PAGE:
Hepatitis C is the second most common cause of chronic liver disease and hepatocellular carcinoma after hepatitis B [5]. Considering the present unavailability of vaccine and the lack of effective therapy, the setting up of control actions targeting specific zones and periods is therefore a priority, and space-time cluster detection is of utmost importance.

In this study, the space-time scan statistic identified the locations and durations of the most likely clusters as well as the secondary clusters. Putian was identified as the most likely cluster before adjustment for temporal trend and RR of regions, using the discrete Poisson model of space-time scan statistics, and this cluster coincided with the highest incidence of hepatitis C in Putian. After the adjustment, it became one of the secondary clusters and the time frame was shortened. We can conclude that the increasing cases at the posterior study period and the remarkably higher risk of incidence in Putian concealed a more apparent outbreak among three contiguous cities of Nanping, Sanmig, and Fuzhou, as Figure 4 shows. Similar outbreak was also found in Ningde, the region identified as a secondary cluster after the adjustment where borders Nanping and Fuzhou. The proximity of the two clusters indicates similar transmission may exist in those adjacent regions. The different results obtained before and after adjustment suggest that adjustment for temporal trend and RR of regions is needed when using space-time scan statistic for outbreak detection, because this would make it feasible to investigate all ‘unusual’ events, meaningfully increasing the value of the surveillance.

To our best knowledge, this is the first research that attempts to use space-time scan statistics to detect clusters of hepatitis C and makes adjustment for temporal trend and RR of regions. Space-time permutation model of space-time scan statistic can also be used for cluster detection, but it only uses case data and cannot distinguish whether the cluster is due to an increased risk of disease or to a sudden increase of population [15]. Thus, the discrete Poisson model, as used in this study, is a better choice which utilizes the extra population information. There were also several other methods used for disease outbreaks detection [23][26], but these methods are all purely spatial or temporal, and rarely has a spatio-temporal statistical model been used. Though China has recognized that surveillance and detection of disease outbreaks is critical, sophisticated statistical model has not yet been applied [16], [27]. We think space-time scan statistic is an ideal method for surveillance of hepatitis C outbreaks and should be added to the public health official’s toolbox in China. We recommend that discrete Poisson model to be used and temporal trend and RR of regions should be adjusted.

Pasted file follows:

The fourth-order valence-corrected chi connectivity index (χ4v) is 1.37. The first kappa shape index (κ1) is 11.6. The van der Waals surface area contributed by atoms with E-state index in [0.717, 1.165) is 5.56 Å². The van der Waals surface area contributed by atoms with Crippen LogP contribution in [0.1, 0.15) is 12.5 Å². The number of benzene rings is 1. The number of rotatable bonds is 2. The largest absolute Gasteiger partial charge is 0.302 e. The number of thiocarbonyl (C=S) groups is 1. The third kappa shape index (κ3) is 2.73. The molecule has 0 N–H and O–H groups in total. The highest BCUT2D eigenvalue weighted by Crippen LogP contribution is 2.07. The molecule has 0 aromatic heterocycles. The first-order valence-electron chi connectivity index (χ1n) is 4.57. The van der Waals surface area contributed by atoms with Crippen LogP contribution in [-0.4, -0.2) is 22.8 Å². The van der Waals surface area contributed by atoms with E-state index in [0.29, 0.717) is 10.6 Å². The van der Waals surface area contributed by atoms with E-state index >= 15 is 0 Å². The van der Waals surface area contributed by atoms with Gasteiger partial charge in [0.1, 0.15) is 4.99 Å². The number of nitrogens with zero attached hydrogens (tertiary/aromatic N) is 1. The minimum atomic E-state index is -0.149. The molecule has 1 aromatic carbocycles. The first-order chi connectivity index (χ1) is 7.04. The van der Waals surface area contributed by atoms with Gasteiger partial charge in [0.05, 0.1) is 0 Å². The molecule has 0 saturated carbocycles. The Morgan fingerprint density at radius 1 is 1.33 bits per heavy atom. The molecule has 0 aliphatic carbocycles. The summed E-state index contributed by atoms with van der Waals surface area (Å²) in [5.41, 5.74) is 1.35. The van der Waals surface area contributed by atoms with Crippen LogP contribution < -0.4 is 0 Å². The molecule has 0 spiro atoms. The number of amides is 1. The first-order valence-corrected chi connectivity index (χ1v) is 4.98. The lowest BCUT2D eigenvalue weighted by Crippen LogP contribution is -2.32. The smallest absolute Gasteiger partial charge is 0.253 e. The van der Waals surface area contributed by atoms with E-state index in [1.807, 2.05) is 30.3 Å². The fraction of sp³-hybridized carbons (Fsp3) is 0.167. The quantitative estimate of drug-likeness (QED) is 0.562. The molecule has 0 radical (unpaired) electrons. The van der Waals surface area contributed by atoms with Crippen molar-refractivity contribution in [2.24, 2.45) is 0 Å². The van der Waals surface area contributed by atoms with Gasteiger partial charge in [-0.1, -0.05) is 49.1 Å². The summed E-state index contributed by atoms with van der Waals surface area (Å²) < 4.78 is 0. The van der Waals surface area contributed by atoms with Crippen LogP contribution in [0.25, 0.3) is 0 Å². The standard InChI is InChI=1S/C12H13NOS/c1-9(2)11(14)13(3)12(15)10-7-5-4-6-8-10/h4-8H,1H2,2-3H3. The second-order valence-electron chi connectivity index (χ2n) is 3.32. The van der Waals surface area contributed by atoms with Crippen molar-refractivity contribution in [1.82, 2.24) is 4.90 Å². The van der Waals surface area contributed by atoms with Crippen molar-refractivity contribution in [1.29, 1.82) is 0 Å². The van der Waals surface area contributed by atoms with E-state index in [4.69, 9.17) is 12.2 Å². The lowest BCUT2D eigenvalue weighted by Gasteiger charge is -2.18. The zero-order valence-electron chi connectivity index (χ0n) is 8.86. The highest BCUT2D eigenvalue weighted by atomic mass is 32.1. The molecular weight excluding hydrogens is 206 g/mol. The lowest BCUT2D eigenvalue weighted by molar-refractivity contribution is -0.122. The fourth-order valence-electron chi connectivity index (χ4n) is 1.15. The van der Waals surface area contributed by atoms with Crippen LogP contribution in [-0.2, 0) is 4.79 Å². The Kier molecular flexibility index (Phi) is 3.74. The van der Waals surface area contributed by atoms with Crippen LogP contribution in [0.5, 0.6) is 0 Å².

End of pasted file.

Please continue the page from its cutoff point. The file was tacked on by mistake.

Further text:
One limitation of this study is that we might underestimate the incidence of hepatitis C. One reason for this is that the acute hepatitis C is often clinically mild or completely asymptomatic and is rarely recognized [28], so the rate of missed diagnosis of hepatitis C is quite high. A second reason can be attributed to the immature disease surveillance system with a certain proportion of cases not reported to CISDCP; however, it is unavoidable since even in countries with well-established surveillance systems, the incidence of hepatitis C is also underestimated [29][31]. Another limitation is that the scan statistic uses a circular scanning window with variable size to identify the potential clusters, and it is difficult to detect non-circular clusters flexibly [32]. Despite these limitations, this study has important public health significances, for the results of the increasing risk of hepatitis C infection should be taken seriously, and it is the first step to apply the space-time scan statistic to the cluster detection of hepatitis C.